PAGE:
Weeks in the ice: Researchers from the Institute of Environmental Physics (IUP) at the University of Bremen – namely Dr. Gunnar Spreen, Dr. Marcus Huntemann, and Linda Thielke - were also a part of the unique MOSAiC 2019/2020 Arctic expedition and spent weeks in the polar region. During different expedition phases, they worked in international teams on foundation research for the improvement of polar research. The collected data is now being analyzed within various projects.
The memories of the research in the never-ending ice that lasted weeks are wonderful: “Great cooperation in interdisciplinary groups, no corona, a wonderful landscape – a massive contrast to my office at home where I currently am,” summarizes Linda Thielke, PhD student at the Institute of Environmental Physics. Her colleagues Gunnar Spreen and Marcus Huntemann feel the same. “Now, there are online meetings about MOSAiC nearly every day – from the topics of satellites to the smallest snowflakes,” says Spreen, head of the Remote Sensing of Polar Regions IUP working group. “It takes one back. But just talking about it is far less fun than carrying out research in the ice.”
Diversity in Research Approaches
Yet research expeditions always come to an end and the once in a lifetime journey of POLARSTERN was completed in fall 2020. “Everyone knew that a great deal of data would be collected in this year and that the analysis would follow,” says Marcus Huntemann. “It was just as important for us to experience the unbelievable diversity with which the changes to the polar region are investigated together with researchers from across the world. We usually only have our own special point of view. Now we know more about the research approaches of adjacent fields that create the big picture when put together with ours.”
“Online meetings take one back to the ice.” Dr. Gunnar Spreen, head of the IUP working group
Huntemann’s main job is to now view and analyze the data that was collected on the ice with the microwave radiometer. It is a great advantage when you helped to collect the data yourself: “You’re able to remember a lot of small details that played a role whilst the measurements were being take. You know what the snow and ice looked like at the time, how the instruments worked together, at which spot the equipment was pointing. It’s of an entirely different quality than automatically extracted data, where you were not present.” This direct information and the impressions now flow into the analysis of the recordings.
Foundation Knowledge Expanded Significantly
It is mainly about better understanding the significance of signals that the microwave radiometers collect. How and where does the sea ice emit radiation and which characteristics does said radiation have? “In some ways, it is a very small scale study, as we are only looking at one single point on the sea ice,” explains Huntemann. “But we investigate it for a long period and in that time its condition changes. It becomes warmer, it becomes colder, snow falls, radiation changes. We are now investigating these connections in order to be able to better interpret the signals from satellite-supported radiometers in the future.” On site on the ice, the IUP researchers thus had the chance to significantly expand their foundation knowledge for the remote sensing of polar regions.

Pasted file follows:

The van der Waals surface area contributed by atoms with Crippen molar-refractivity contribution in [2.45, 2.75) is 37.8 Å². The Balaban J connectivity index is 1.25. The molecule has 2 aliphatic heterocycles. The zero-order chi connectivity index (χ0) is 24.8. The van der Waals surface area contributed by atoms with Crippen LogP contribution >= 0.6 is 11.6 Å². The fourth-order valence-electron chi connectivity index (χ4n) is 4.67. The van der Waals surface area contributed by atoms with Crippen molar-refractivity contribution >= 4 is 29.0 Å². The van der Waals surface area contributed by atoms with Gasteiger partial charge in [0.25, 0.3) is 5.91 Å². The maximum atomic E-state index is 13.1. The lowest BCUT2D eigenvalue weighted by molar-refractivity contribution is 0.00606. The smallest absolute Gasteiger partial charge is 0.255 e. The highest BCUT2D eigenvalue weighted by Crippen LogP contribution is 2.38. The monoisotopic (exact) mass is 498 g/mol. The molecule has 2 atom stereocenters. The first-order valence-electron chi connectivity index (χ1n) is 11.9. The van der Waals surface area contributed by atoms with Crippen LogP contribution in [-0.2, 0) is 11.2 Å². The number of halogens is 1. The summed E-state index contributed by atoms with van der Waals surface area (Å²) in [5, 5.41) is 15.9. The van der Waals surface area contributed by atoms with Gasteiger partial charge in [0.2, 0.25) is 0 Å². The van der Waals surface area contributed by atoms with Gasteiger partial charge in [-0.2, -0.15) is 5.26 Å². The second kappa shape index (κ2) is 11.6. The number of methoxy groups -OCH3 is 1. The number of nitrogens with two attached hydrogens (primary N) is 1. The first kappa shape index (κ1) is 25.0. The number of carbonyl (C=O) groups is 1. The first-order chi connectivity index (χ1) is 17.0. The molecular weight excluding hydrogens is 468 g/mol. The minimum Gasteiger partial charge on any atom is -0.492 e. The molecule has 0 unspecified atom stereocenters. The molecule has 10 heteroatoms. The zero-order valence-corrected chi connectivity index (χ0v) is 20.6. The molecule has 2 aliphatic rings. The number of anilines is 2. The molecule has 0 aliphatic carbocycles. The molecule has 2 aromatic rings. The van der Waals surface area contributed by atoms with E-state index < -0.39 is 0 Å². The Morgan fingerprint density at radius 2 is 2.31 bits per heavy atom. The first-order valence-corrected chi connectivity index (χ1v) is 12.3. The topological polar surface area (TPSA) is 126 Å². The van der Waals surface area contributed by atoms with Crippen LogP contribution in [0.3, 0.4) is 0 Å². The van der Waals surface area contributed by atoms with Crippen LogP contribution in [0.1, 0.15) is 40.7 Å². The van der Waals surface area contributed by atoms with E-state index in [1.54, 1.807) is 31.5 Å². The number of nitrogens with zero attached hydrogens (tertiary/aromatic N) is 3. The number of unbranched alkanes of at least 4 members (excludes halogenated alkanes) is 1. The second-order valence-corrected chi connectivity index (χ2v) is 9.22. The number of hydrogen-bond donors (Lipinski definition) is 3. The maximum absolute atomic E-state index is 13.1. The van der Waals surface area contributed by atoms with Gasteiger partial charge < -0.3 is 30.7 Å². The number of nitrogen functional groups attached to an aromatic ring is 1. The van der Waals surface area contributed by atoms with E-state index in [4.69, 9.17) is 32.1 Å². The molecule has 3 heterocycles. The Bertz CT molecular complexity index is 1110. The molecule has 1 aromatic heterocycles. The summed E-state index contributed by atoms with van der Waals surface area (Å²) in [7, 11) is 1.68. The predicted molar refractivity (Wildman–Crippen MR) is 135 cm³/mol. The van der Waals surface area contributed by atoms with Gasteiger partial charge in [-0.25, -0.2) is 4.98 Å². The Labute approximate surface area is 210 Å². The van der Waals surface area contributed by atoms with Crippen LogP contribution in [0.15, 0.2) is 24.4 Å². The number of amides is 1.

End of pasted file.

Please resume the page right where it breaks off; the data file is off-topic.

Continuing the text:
“We will be able to better interpret the signals from satellite-supported radiometers in the future.” Dr. Marcus Huntemann, Institute of Environmental Physics
“Climate change is disproportionally extreme in the Arctic. What we know to date about the rapid decrease in sea ice mainly comes from the data from satellite-supported microwave radiometers that have been used as a central observation instrument for more than 40 years,” points out Gunnar Spreen. That is a long data series. Now, we are also able to investigate and derive other parameters from our ‘fresh’ research findings. For example, if the snow characteristics, the ice thickness, or the various ice types have an effect on our measurements – and if so, in what way. If we can better understand that, we can derive these scales from our satellite measurements.” These new parameters are the “gain” from the expedition for the researchers.
Helicopter Recordings to Ice Floe Temperature Map
In the meantime, Linda Thielke is working with the data from the infrared camera, which was fitted to a helicopter in the Arctic. “These recordings complete the scene with many point measurements on the floe. Thanks to hundreds of images, I am able to create a type of temperature map of the MOSAiC floe.” With the high-resolution data, it is also possible to analyze small-scale characteristics that are relevant for the warmth flow from the ocean into the atmosphere. From there it is then possible, for example, to derive signals for breaks in the ice, thin ice, or even open water – “rather seldom the case in the Arctic winter.”
All the data is being analyzed within differing projects – and not just by the IUP but rather with the “usual suspects” from the field of polar and ocean research: The Alfred-Wegener-Institut, the German Aerospace Center, the collaborative research center TR 172 Arctic Amplification (AC)3, the ArcTrain graduate school at the University of Bremen, and two other projects funded by the BMBF and DFG. “We will be working on the data from the research expedition for years to come – and not just us but also many PhD students who are contributing to the analysis now and will attain scientific qualifications in this manner,” says Gunnar Spreen happily.